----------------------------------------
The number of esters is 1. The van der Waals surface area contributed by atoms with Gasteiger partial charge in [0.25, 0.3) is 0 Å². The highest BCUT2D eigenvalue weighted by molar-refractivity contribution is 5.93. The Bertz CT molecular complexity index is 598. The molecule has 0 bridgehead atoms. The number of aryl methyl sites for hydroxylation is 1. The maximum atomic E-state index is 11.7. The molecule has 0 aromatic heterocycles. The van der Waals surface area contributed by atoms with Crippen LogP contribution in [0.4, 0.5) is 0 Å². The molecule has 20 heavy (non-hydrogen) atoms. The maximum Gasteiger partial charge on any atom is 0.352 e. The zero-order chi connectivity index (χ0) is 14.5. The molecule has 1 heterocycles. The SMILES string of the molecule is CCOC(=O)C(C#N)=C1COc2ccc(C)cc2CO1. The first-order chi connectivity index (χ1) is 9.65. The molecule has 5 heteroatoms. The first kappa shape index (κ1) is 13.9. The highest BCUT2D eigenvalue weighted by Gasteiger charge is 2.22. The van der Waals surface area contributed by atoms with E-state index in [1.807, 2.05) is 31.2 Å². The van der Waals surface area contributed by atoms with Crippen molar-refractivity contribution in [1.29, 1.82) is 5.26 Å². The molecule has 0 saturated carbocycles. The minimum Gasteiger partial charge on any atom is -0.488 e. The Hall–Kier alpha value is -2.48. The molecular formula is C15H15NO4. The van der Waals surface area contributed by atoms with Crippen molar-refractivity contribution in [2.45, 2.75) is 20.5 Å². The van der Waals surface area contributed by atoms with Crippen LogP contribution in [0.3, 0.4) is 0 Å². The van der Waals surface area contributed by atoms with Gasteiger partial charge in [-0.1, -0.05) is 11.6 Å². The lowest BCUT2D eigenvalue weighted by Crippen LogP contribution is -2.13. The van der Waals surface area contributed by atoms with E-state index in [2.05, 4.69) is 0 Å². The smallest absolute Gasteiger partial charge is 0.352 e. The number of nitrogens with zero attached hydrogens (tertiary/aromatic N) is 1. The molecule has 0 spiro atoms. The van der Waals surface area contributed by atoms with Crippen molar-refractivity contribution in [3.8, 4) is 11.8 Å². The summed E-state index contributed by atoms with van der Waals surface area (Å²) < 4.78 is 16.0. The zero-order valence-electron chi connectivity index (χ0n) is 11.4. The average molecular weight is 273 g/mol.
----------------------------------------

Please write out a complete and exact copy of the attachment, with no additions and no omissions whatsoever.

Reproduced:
The number of esters is 1. The van der Waals surface area contributed by atoms with Gasteiger partial charge in [0.25, 0.3) is 0 Å². The highest BCUT2D eigenvalue weighted by molar-refractivity contribution is 5.93. The Bertz CT molecular complexity index is 598. The molecule has 0 bridgehead atoms. The number of aryl methyl sites for hydroxylation is 1. The maximum atomic E-state index is 11.7. The molecule has 0 aromatic heterocycles. The van der Waals surface area contributed by atoms with Crippen LogP contribution in [0.4, 0.5) is 0 Å². The molecule has 20 heavy (non-hydrogen) atoms. The maximum Gasteiger partial charge on any atom is 0.352 e. The zero-order chi connectivity index (χ0) is 14.5. The molecule has 1 heterocycles. The SMILES string of the molecule is CCOC(=O)C(C#N)=C1COc2ccc(C)cc2CO1. The first-order chi connectivity index (χ1) is 9.65. The molecule has 5 heteroatoms. The first kappa shape index (κ1) is 13.9. The highest BCUT2D eigenvalue weighted by Gasteiger charge is 2.22. The van der Waals surface area contributed by atoms with E-state index in [1.807, 2.05) is 31.2 Å². The van der Waals surface area contributed by atoms with Crippen molar-refractivity contribution in [1.29, 1.82) is 5.26 Å². The molecule has 0 saturated carbocycles. The minimum Gasteiger partial charge on any atom is -0.488 e. The Hall–Kier alpha value is -2.48. The molecular formula is C15H15NO4. The van der Waals surface area contributed by atoms with Crippen molar-refractivity contribution in [2.45, 2.75) is 20.5 Å². The van der Waals surface area contributed by atoms with Crippen LogP contribution in [0.3, 0.4) is 0 Å². The van der Waals surface area contributed by atoms with Gasteiger partial charge in [-0.1, -0.05) is 11.6 Å². The lowest BCUT2D eigenvalue weighted by Crippen LogP contribution is -2.13. The van der Waals surface area contributed by atoms with E-state index in [2.05, 4.69) is 0 Å². The smallest absolute Gasteiger partial charge is 0.352 e. The number of nitrogens with zero attached hydrogens (tertiary/aromatic N) is 1. The molecule has 0 spiro atoms. The van der Waals surface area contributed by atoms with Crippen molar-refractivity contribution in [3.8, 4) is 11.8 Å². The summed E-state index contributed by atoms with van der Waals surface area (Å²) < 4.78 is 16.0. The zero-order valence-electron chi connectivity index (χ0n) is 11.4. The average molecular weight is 273 g/mol.